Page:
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I have a value that increases by unknown increments at unknown times. Given a time, I need to check how much it has increased between that time and now.

I could simply store every time/increase pair whenever the value is increased, but this would be too much data to reasonably store.

For example:

DATA:
Value = 0 @ 0:00
Value = 2 @ 0:04
Value = 7 @ 0:05
Value = 52 @ 0:07 (Current time)

RESULT:
1 Second: 52
3 Seconds:  2 + 7 + 52 = 61

I am not sure what I am trying to do is even possible. But, is there a way I can store the increments such that I can keep the file size reasonably small, and still find a decent approximation of the increase in the value? It does not need to be exact - a margin of error less than 5% would be acceptable.

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  • $\begingroup$ Note that the sequence of increments could be, essentially, any sequence of (nonnegative) numbers. Storing the increments, rather than the actual value, not only makes your queries hard to answer (you have to sum up a range of the increments) but also doesn't make the data any more compressible. $\endgroup$ – David Richerby Sep 6 '17 at 17:03
  • $\begingroup$ Your margin of error, as formulated, doesn't save you too much. Take any update, taking place at time $t$. You need to be able to answer what the increase is during the interval $[t-\epsilon,t+\epsilon]$ at an accuracy of 5%. So you have to record that some update occurred at time $t$, though you can quantize it to save some space. $\endgroup$ – Yuval Filmus Sep 6 '17 at 19:17
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    $\begingroup$ @DavidRicherby Recording the increments (or changes) would result in smaller numbers, which can be compressed more easily. Any extreme case is a 16 bit sound recording at 44.1KHz, where each sample is in the range +/- 32767, but changes from sample to sample will usually be much smaller. So recording say the first sample every second, then Huffman coding the change from sample to sample gives you a not completely useless lossless compression. Finding an individual sample takes long, but you are interested in consecutive samples so that's no big problem. $\endgroup$ – gnasher729 Feb 18 '18 at 12:41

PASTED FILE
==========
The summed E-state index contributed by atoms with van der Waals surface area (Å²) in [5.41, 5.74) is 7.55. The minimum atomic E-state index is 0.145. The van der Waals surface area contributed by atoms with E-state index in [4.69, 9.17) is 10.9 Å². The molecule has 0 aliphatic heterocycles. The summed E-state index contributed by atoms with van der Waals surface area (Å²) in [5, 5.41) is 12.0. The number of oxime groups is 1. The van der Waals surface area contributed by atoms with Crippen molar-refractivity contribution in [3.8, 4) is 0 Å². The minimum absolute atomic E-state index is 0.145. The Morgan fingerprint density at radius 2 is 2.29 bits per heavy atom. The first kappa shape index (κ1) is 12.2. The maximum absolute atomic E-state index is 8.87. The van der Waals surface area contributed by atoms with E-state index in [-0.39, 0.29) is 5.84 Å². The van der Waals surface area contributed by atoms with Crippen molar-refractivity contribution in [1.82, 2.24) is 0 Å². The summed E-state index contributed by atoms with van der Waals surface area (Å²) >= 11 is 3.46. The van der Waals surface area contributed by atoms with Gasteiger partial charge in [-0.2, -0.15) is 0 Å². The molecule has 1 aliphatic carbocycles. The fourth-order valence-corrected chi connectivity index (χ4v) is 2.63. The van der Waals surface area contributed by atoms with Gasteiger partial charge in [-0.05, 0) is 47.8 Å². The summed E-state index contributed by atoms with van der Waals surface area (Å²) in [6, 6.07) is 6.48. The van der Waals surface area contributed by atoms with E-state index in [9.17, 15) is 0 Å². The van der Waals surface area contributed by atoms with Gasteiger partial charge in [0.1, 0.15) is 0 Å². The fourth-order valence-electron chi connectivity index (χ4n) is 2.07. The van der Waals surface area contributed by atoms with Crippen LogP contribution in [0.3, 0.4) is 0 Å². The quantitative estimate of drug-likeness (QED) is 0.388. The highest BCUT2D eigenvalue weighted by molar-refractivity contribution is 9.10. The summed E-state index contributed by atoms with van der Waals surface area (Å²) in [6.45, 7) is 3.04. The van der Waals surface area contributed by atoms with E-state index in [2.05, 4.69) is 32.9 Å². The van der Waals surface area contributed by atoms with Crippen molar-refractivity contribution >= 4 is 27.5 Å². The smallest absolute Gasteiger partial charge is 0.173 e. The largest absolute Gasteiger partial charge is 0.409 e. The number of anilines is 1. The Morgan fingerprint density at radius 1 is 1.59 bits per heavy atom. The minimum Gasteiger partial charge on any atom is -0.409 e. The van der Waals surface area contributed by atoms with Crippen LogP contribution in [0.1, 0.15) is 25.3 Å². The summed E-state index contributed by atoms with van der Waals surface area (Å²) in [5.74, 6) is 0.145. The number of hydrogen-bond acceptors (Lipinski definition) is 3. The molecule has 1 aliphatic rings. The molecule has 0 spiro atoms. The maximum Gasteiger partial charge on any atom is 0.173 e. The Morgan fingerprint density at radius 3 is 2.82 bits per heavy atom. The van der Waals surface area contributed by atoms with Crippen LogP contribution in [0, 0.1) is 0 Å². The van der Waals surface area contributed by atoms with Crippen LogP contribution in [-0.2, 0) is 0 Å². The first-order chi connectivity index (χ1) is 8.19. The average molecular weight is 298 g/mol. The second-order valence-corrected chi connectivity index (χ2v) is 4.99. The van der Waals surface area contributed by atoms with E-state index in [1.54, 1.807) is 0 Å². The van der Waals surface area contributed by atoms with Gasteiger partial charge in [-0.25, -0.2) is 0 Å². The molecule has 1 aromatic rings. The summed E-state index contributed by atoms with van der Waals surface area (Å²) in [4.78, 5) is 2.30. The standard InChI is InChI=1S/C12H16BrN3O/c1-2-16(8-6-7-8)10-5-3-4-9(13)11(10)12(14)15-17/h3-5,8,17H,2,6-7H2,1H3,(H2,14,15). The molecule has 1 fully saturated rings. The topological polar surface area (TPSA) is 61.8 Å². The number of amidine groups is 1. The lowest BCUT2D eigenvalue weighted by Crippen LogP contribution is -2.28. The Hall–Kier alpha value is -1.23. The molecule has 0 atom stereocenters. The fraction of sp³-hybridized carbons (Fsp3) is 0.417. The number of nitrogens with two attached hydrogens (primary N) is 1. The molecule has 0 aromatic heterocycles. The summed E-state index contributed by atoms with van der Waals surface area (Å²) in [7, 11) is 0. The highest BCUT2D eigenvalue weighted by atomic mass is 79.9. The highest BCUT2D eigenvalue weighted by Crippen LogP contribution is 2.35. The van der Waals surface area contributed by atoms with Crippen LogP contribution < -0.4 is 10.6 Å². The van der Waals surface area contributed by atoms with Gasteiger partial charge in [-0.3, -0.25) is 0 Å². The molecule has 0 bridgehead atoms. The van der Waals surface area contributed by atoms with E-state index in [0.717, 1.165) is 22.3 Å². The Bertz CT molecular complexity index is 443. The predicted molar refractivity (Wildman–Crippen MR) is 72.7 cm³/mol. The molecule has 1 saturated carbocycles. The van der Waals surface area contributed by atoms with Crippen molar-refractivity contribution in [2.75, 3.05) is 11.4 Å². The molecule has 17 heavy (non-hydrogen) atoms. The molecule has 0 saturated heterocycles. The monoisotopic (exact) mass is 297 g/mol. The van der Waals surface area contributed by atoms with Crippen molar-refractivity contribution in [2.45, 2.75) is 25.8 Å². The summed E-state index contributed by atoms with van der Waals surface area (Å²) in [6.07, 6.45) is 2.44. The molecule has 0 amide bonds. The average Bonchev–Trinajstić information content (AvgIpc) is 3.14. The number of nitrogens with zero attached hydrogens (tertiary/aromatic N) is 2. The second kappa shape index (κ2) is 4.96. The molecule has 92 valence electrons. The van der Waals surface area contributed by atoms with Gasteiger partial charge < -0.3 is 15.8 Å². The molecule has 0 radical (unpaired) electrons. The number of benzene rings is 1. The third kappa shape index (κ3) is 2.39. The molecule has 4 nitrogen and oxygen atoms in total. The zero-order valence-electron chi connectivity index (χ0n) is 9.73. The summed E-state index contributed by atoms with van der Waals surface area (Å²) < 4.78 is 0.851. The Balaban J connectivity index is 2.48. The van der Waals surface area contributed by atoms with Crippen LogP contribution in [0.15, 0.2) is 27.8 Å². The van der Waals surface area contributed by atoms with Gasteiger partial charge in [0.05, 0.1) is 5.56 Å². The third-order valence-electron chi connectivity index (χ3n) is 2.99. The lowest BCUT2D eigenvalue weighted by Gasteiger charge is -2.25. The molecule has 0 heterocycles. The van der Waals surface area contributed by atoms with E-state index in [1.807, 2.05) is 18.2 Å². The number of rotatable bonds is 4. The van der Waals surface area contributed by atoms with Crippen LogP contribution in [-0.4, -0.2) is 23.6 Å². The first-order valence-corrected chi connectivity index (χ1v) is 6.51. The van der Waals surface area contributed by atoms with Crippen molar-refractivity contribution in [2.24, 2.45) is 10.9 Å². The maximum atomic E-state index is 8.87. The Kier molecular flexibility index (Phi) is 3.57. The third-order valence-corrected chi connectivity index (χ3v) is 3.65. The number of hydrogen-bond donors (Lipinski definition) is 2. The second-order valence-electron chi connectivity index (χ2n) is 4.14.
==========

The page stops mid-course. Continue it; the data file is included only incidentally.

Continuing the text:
• $\begingroup$ @gnasher729 The increments are only smaller numbers if the samples are correlated. Probably in most situations, they will be, but the question doesn’t say they are. $\endgroup$ – David Richerby Feb 18 '18 at 12:44
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In the case of storage and querying from the storage i.e. if you can first get all time:value pairs, you can use curve fitting (regression) to get the polynomial function v=f(t), where v = value and t = time which will not be accurate, may even be outside 5% error margin; but would the get the work done in a very low file size and acceptable(?) margin of error.

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